“Letters have the power to grant us a larger life. They reveal motivation and deepen understanding. They are evidential. They change lives, and they rewire history”
The newest outing of this engaging and enlightening history of letter-writing and our relationship with the mail, from the bestselling author of Just My Type and On the Map
Every letter contains a miniature story, and here are some of the greatest. From Oscar Wilde’s unconventional method of using the mail to cycling enthusiast Reginald Bray’s quest to post himself, Simon Garfield uncovers a host of stories that capture the enchantment of this irreplaceable art (with a supporting cast including Pliny the Younger, Ted Hughes, Virginia Woolf, Napoleon Bonaparte, Lewis Carroll, Jane Austen, David Foster Wallace and the Little Red-Haired Girl). There is also a brief history of the letter-writing guide, with instructions on when and when not to send fish as a wedding gift. And as these accounts unfold, so does the tale of a compelling wartime correspondence that shows how the simplest of letters can change the course of a life.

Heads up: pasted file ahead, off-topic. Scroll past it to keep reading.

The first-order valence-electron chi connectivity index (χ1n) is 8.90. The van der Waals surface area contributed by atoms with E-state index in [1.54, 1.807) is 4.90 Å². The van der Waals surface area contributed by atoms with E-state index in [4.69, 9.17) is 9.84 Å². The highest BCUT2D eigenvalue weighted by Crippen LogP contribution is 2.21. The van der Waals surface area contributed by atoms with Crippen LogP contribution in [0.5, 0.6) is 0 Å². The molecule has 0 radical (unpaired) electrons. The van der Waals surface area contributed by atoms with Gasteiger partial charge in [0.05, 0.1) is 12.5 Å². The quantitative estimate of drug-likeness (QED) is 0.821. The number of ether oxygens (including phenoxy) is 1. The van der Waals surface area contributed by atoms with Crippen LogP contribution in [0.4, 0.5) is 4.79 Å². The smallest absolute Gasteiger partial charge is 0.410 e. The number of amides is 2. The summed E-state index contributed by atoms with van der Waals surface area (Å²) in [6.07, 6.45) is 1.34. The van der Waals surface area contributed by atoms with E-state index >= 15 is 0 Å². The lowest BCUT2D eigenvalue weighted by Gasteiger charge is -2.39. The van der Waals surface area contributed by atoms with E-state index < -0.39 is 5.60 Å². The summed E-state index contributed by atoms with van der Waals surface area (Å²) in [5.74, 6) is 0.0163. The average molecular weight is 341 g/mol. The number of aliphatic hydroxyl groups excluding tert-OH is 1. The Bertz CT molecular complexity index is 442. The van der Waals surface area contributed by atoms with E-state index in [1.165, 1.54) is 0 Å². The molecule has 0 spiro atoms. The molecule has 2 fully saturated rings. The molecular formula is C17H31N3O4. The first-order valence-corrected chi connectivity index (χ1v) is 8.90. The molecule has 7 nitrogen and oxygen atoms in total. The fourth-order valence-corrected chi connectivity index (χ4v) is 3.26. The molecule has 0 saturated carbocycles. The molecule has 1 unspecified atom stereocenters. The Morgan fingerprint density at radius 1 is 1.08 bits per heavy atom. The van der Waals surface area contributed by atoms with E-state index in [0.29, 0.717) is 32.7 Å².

“Garfield being Garfield, there’s a rich cull of curiosities … A shining success”
the Sunday Times
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“Wonderful … One of the things which makes this book so attractive is Garfield’s enjoyment of his subject. He writes with a winning informality and freshness”
“A wonderfully elegant history”
“A brilliant account of a lost art … funny letters, sad letters, pompous letters, famous letters, farewell letters, saucy letters, letters from soldiers and letters from swindlers: they are all here”
mail On Sunday
“A hymn of praise to twenty centuries of letter-writing. It spurs a desire to reach once more for the pad and envelope…Garfield’s knowledge is wide and his enthusiasm matchless”
Simon Garfield is the author of fourteen acclaimed books of non-fiction including On the Map, Just My Type and The Wrestling. His edited diaries from the Mass Observation Archive, Our Hidden Lives, We Are At War and Private Battles, were bestsellers, and his study of AIDS in Britain, The End of Innocence, won the Somerset Maugham prize. He lives in London and St Ives, Cornwall.